BA Film Studies and History / Course details

Year of entry: 2024

Course description

The Joint Honours in Film Studies provides you with a thorough grounding in film history and key theoretical approaches to studying film as well as the opportunity to develop specialist areas of interest alongside your History studies. 

Film Studies 

  • You will expand your experience of film through taught units and screenings that focus on both classical and contemporary films, covering a wide range of film cultures from around the world.
  • You will study mainstream and non-mainstream films in order to broaden your understanding of the history of film, as well as the debates and issues that are informing and generated by current practice in film and shaping its future.  
  • As you enhance your skills of close analysis, you will also develop an understanding of how film engages with socio-cultural and political concerns, placing the films you study in their historical context as well as thinking about current debates and future challenges for cinema as a medium. 
  • The course emphasises historical and theoretical approaches to studying film rather than practical production. 

History 

  • We offer one of the most diverse history courses in the UK, with our course units covering almost all human history, including British, European, American, Asian and African history, and ranging from the classical era (Greece and Rome), through the medieval and modern periods, to the late 20th century. 
  • We offer a wide variety of approaches to history, from political and economic history, to gender, social, cultural, and colonial history. 
  • You will benefit from studying in the historically rich city of Manchester; itself is a living history book - from Peterloo to the anti-slavery movement, and from Roman and Anglo-Saxon forts to medieval monuments.  
  • You can draw on the abundant library, archive and museum holdings of the local area, including Chetham's Library, The Museum of Science and Industry, The People's History Museum and the Working-Class Movement Library.  
  • You will also have access to one of only five National Research Libraries, including the special collections of The John Rylands Library, as well as the exclusive holdings of Manchester Museum. 
  • Our course content is directly informed by our world-leading research - the 2014 Research Excellence Framework (a UK-wide benchmark for research excellence) ranked History at Manchester 4th in the UK for the quality of our research outputs, with 82% of our overall research activity recognised as 'world leading' (4*) or 'internationally excellent' (3*).

Special features

Apply your subject-specific knowledge in a real-world context through a placement year in your third year of study, enabling you to enhance your employment prospects, clarify your career goals, and build your external networks.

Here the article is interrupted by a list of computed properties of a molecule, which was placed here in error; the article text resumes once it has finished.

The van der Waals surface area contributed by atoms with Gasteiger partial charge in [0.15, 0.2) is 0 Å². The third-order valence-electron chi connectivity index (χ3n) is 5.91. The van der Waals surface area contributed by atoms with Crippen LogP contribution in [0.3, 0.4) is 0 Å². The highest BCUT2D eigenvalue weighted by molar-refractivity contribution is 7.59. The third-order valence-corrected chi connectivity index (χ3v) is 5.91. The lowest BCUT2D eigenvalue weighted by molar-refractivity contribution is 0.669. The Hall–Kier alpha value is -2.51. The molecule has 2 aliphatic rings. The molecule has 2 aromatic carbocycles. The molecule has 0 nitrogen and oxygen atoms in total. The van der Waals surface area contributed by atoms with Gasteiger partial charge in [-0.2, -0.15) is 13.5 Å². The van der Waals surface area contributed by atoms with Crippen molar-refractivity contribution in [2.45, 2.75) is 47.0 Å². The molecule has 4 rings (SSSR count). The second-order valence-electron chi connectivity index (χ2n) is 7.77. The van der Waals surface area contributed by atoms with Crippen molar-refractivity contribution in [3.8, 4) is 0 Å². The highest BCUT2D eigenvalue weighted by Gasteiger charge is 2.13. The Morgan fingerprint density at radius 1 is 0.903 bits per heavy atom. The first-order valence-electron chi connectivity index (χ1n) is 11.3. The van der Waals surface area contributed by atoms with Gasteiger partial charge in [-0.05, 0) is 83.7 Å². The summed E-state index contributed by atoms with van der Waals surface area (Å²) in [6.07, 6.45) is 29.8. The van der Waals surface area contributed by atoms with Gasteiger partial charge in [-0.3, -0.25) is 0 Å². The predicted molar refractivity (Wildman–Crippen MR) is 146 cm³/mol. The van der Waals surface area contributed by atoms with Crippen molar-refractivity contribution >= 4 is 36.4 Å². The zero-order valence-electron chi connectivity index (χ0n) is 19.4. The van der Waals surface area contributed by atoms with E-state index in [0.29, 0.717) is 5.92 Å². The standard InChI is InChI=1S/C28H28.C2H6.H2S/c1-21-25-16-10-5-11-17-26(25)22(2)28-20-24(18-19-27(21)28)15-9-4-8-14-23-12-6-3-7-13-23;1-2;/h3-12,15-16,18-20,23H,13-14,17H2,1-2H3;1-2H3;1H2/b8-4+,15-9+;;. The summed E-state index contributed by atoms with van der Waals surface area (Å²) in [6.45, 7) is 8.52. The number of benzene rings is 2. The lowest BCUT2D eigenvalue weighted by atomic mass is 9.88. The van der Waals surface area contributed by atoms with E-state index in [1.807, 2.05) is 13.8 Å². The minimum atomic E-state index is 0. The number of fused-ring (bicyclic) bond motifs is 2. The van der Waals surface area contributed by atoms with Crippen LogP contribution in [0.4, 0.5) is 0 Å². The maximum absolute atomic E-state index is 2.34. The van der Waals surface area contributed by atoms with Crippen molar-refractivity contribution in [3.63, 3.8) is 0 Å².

Join The University of Manchester Filmmaking Society, which exists to provide a platform for aspiring filmmakers attending the university to meet, exchange ideas and create their own cinematic productions.

Join The University of Manchester Drama Society, which is for anyone with an interest in drama, be that acting, directing, writing, filmmaking, costume, set building, stage managing or just watching. One of the largest in the Student Union, the society has links with many of Manchester's award-winning theatrical venues, including the Contact Theatre and the Royal Exchange Theatre. Each summer the society showcases at the Edinburgh Fringe Festival.

The History Society plays a key role in building a community among History students at Manchester by organising trips (in the UK and on the continent), hosting social events, and coordinating the student magazine, The Manchester Historian.

Teaching and learning

You will learn through lectures, seminars, tutorials, and practical group projects.

There's emphasis on attending film screenings, which are compulsory and designed to enable you to better understand the distinctive qualities of film as a medium.

There's also emphasis on close analysis which is designed to enable you to learn to interpret films and their discursive surround, including relevant paratexts (eg promotional material such as trailers and posters).

You will spend approximately 12 hours a week in formal study sessions.

For every hour spent at university, you will be expected to complete a further two to three hours of independent study.

You will also need to study during the holiday periods.

Coursework and assessment

You will be assessed in various ways, including:

  • written and oral examinations;
  • coursework essays;
  • research reports;
  • practical tests;
  • learning logs;
  • web contributions;
  • small-scale practical assignments;
  • seminar presentations and participation;
  • library research, linguistic fieldwork and data collection.

Many course units are assessed through a mixture of techniques.

In your final year, you can choose to write a dissertation.

Course content for year 1

Course units for year 1

The course unit details given below are subject to change, and are the latest example of the curriculum available on this course of study.

TitleCodeCredit ratingMandatory/optional
The Art of Film DRAM10031 20 Mandatory
Drama and Film Study Skills DRAM11111 0 Mandatory
DRAM12220 - Drama and Film PASS DRAM12220 0 Mandatory
Introduction to Early Film Histories DRAM13331 20 Mandatory
History in Practice HIST10101 20 Mandatory
Introduction to World Cinema SALC11002 20 Mandatory
Modern China: from the Opium Wars to the Olympic Games HIST10151 20 Optional
Histories of the Islamic World HIST10172 20 Optional
Capitalism in Historical Perspective: 1700-1913 HIST10182 20 Optional
Imperial Nation: Empire and the Making of Modern Britain, 1783-1902 HIST10191 20 Optional
An Introduction to the Medieval World HIST10261 20 Optional
Manchester's Migration Story: Race, Ethnicity and Belonging in the Industrial Metropolis HIST10272 20 Optional
Forging a New World: Europe c.1450-1750 HIST10302 20 Optional
States, Nations and Empires. Europe, c.1750-1914 HIST10311 20 Optional
Displaying 10 of 14 course units for year 1

Course content for year 2